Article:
However, Dr Ng is cautious when it comes to alcohol, calling it a double-edged sword. “For the Caucasians, who drink regularly, the recommendation is one drink per day. However, we do not advocate drinking as a therapeutic option,” he says.
So what are you waiting for?
If you think you have done enough exercise in your younger days and can take it easy now, think again.
Mr Gulwant Singh, whose near brush with disaster which we discussed earlier in this article, says he gave up playing football when he was 35. Before he took on his present job, he had spent 11 years as an audio-visual contractor working odd hours with irregular eating habits. The recent heart attack has woken him up from his inactivity. He now goes for walks three times a week, eats more vegetables and tries to eat fish while giving red meat a miss completely.
If you are an adult Indian, it is time to put on those running shoes or hit the gym and do a reality check on what you gobble up to satiate your hunger.
With Christmas and the New Year celebrations behind us, it is time to burn up those extra calories and get your heart pumping to keep the plaque in the arteries at bay.
Heart pumps 7200 litres a day
Heart pumps 7200 litres a day
The heart is a cone-shaped structure which lies in the middle of the chest, slightly to the left, behind the breastbone and between the lungs.
The heart of a healthy 70kg adult pumps about 7,200 litres of blood daily at a rate of approximately 5 litres per minute.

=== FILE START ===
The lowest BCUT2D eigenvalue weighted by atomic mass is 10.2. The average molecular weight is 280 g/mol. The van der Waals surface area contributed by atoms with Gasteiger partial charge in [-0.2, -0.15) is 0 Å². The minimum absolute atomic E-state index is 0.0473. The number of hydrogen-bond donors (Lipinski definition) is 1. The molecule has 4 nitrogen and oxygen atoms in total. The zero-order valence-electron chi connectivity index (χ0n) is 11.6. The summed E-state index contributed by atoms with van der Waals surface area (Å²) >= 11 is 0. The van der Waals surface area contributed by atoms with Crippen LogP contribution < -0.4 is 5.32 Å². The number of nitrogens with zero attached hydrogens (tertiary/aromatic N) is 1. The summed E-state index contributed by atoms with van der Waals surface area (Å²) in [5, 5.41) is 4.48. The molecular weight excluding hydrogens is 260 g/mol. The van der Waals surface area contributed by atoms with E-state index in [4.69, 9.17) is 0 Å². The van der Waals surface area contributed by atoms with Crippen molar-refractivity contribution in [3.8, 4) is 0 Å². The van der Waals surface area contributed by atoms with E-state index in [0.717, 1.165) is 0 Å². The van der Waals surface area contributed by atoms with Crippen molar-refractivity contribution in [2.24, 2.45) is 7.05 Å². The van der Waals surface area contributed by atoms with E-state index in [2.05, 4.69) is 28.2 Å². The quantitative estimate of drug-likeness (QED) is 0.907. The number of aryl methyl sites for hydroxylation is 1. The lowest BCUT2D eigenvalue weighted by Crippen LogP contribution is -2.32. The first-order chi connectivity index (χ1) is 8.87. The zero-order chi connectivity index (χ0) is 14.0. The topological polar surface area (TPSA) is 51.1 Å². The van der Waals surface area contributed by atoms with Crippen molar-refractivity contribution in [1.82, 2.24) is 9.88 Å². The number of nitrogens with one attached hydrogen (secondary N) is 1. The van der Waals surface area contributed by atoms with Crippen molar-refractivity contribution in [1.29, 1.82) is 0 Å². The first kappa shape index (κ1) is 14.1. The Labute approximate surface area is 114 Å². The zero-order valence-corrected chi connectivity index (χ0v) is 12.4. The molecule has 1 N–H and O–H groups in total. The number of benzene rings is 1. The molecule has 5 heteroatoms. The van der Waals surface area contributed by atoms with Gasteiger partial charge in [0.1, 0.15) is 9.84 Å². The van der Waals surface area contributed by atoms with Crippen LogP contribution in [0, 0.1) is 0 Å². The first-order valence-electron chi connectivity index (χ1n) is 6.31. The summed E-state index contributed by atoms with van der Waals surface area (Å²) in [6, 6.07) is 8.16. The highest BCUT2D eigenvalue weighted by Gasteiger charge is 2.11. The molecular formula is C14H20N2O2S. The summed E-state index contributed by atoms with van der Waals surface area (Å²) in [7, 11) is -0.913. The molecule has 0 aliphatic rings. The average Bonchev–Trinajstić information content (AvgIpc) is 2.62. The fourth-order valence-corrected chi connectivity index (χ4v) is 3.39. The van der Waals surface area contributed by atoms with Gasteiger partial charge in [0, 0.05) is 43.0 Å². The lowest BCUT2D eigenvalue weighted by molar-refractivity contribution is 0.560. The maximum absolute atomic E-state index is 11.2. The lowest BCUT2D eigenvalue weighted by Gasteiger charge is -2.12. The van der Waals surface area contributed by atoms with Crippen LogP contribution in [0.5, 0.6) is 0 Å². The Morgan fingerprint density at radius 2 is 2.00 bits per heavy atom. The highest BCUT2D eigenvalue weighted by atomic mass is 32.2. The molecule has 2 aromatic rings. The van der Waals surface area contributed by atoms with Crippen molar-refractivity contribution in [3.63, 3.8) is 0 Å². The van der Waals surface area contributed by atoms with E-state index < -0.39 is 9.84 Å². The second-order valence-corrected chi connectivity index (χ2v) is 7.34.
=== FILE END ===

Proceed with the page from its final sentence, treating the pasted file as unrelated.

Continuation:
The heart is enclosed in a sac called the pericardium. The wall of the heart is made up of three layers known as the epicardium (outer layer), myocardium (middle layer) and endocardium (inner layer) respectively. The epicardium and endocardium are thin protective layers. In contrast, the myocardium is a thick, muscular layer which provides the strength for the heart to function as a pump.
The average heart rate is roughly 72 beats per minute, which translates into approximately 100,000 beats per day. This figure may, however, differ widely among people of different age groups. For instance, the heart rate may be as high as 120 beats per minute in infants, and as low as 60 beats per minute in adults.
The average adult human heart is about the size of a clenched fist and weighs about 300g.
The characteristic “lub-dub” of a heartbeat is caused by the movement of the heart valves during each cardiac cycle. In the first phase, which is known as the systole, the tricuspid and mitral valves close, producing the “lub” sound. In the second phase (the diastole), the pulmonary and aortic valves close, resulting in the “dub” sound.